That news is indicative of this month:  Warm and cool days intermingle.  Death and suffering are dovetailed with love and recovery. Years ago, my over-correcting, on a California surface road, almost derailed our pending marriage, but warmer hearts and cooler heads prevailed.  Fifteen years later, I had walking pneumonia, which took well into June to disappear.  Now, twenty years further on, I am in the penultimate week of a challenging, but largely successful, academic year, and my first full-time stint since 2004. ( A brief internship with a rather mercenary “social service” agency, in 2009, hardly counts.)

May, 2017 has met its Ides, and the year as a whole is moving along, much faster than the previous two. I wonder what Quantum Physics has to say about such things.

 

 

 

So He Loved and Has Now Flown

15

May 13, 2017, Prescott-

Another long-suffering soul has gone home.

His first comment to me,

thirty-six years ago,

was to not soak a tub of beans overnight,

unless the plan was

to stay up and watch them.

This, as we saw that someone had

done the opposite.

The ground was littered

with soft pintos.

Ants were emerging,

to savour the feast.

His last remarks

to his family, were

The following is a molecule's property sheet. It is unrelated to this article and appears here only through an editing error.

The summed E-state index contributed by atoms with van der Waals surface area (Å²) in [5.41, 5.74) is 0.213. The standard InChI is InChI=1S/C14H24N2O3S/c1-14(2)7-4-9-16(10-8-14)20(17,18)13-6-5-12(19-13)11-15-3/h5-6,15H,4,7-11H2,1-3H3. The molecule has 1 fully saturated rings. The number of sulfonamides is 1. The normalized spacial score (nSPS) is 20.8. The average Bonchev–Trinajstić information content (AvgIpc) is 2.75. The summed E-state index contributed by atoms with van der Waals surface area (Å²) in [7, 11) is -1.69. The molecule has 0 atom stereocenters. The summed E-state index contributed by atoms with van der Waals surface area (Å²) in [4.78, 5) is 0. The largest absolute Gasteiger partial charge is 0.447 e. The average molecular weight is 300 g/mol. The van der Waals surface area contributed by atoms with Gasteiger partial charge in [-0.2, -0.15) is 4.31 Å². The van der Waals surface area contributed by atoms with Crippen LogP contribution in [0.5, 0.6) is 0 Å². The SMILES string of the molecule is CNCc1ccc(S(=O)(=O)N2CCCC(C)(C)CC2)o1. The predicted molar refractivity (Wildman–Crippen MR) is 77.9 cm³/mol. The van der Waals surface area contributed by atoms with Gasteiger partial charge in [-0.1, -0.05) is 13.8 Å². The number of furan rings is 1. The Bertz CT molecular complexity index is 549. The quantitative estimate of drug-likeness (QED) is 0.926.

that he wanted to go home.

Yesterday afternoon,

he did just that.

In seventy-five years,

Moses Manybeads Nakai

had been a steadfast believer

in the Oneness of Mankind.

He married a young nurse,

who had come to the Navajo Nation,

to serve both the Dineh and Hopi.

They raised two daughters,

both of whom are

college-educated professionals.

Moses went many places,

in his life,

from Samoa to Alaska.

He always came back,

though,

to his beloved Dinnebito.

It was there that his father

practiced traditional healing.

It was there that his mother

made the best mutton stew

in the universe.

It is there that his sister

still lives,

with her husband and family,

living the traditional herding life.

Moses left us,

while in the comforting environs

of Montezuma Well.

It gave him solace

to know that

there is a deep connectedness there.

Only days ago,